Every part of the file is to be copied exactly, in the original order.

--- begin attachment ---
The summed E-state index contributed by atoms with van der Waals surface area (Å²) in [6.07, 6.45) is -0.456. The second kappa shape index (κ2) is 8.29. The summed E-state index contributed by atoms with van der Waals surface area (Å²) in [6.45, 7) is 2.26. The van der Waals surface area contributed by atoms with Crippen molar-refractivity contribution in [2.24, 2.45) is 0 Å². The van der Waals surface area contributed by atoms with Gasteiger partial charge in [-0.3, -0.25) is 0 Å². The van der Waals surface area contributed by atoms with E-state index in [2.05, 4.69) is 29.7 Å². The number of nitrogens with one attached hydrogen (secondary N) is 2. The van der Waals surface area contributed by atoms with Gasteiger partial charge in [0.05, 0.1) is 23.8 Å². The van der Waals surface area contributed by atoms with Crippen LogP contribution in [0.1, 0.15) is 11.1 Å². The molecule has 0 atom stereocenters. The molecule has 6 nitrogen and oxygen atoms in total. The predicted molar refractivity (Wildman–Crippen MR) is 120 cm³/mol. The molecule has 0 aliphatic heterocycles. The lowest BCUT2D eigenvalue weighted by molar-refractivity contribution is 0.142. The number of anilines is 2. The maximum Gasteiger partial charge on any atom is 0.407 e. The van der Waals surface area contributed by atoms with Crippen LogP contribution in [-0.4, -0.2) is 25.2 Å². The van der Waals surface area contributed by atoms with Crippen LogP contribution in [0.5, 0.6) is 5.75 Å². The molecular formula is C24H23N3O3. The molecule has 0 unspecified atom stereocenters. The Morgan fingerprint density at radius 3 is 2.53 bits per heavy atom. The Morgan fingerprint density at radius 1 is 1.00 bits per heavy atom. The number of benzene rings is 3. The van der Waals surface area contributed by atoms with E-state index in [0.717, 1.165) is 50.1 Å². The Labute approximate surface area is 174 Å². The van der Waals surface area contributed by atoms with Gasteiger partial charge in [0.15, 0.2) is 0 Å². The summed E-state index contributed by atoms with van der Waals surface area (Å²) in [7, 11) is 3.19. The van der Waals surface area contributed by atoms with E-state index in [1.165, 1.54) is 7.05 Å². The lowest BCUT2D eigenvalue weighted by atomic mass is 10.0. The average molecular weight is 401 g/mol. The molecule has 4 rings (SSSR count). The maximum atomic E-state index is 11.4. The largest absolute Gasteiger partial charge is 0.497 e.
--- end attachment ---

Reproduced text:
The summed E-state index contributed by atoms with van der Waals surface area (Å²) in [6.07, 6.45) is -0.456. The second kappa shape index (κ2) is 8.29. The summed E-state index contributed by atoms with van der Waals surface area (Å²) in [6.45, 7) is 2.26. The van der Waals surface area contributed by atoms with Crippen molar-refractivity contribution in [2.24, 2.45) is 0 Å². The van der Waals surface area contributed by atoms with Gasteiger partial charge in [-0.3, -0.25) is 0 Å². The van der Waals surface area contributed by atoms with E-state index in [2.05, 4.69) is 29.7 Å². The number of nitrogens with one attached hydrogen (secondary N) is 2. The van der Waals surface area contributed by atoms with Gasteiger partial charge in [0.05, 0.1) is 23.8 Å². The van der Waals surface area contributed by atoms with Crippen LogP contribution in [0.1, 0.15) is 11.1 Å². The molecule has 0 atom stereocenters. The molecule has 6 nitrogen and oxygen atoms in total. The predicted molar refractivity (Wildman–Crippen MR) is 120 cm³/mol. The molecule has 0 aliphatic heterocycles. The lowest BCUT2D eigenvalue weighted by molar-refractivity contribution is 0.142. The number of anilines is 2. The maximum Gasteiger partial charge on any atom is 0.407 e. The van der Waals surface area contributed by atoms with Crippen LogP contribution in [-0.4, -0.2) is 25.2 Å². The van der Waals surface area contributed by atoms with Crippen LogP contribution in [0.5, 0.6) is 5.75 Å². The molecular formula is C24H23N3O3. The molecule has 0 unspecified atom stereocenters. The Morgan fingerprint density at radius 3 is 2.53 bits per heavy atom. The Morgan fingerprint density at radius 1 is 1.00 bits per heavy atom. The number of benzene rings is 3. The van der Waals surface area contributed by atoms with E-state index in [0.717, 1.165) is 50.1 Å². The Labute approximate surface area is 174 Å². The van der Waals surface area contributed by atoms with Gasteiger partial charge in [0.15, 0.2) is 0 Å². The summed E-state index contributed by atoms with van der Waals surface area (Å²) in [7, 11) is 3.19. The van der Waals surface area contributed by atoms with E-state index in [1.165, 1.54) is 7.05 Å². The lowest BCUT2D eigenvalue weighted by atomic mass is 10.0. The average molecular weight is 401 g/mol. The molecule has 4 rings (SSSR count). The maximum atomic E-state index is 11.4. The largest absolute Gasteiger partial charge is 0.497 e.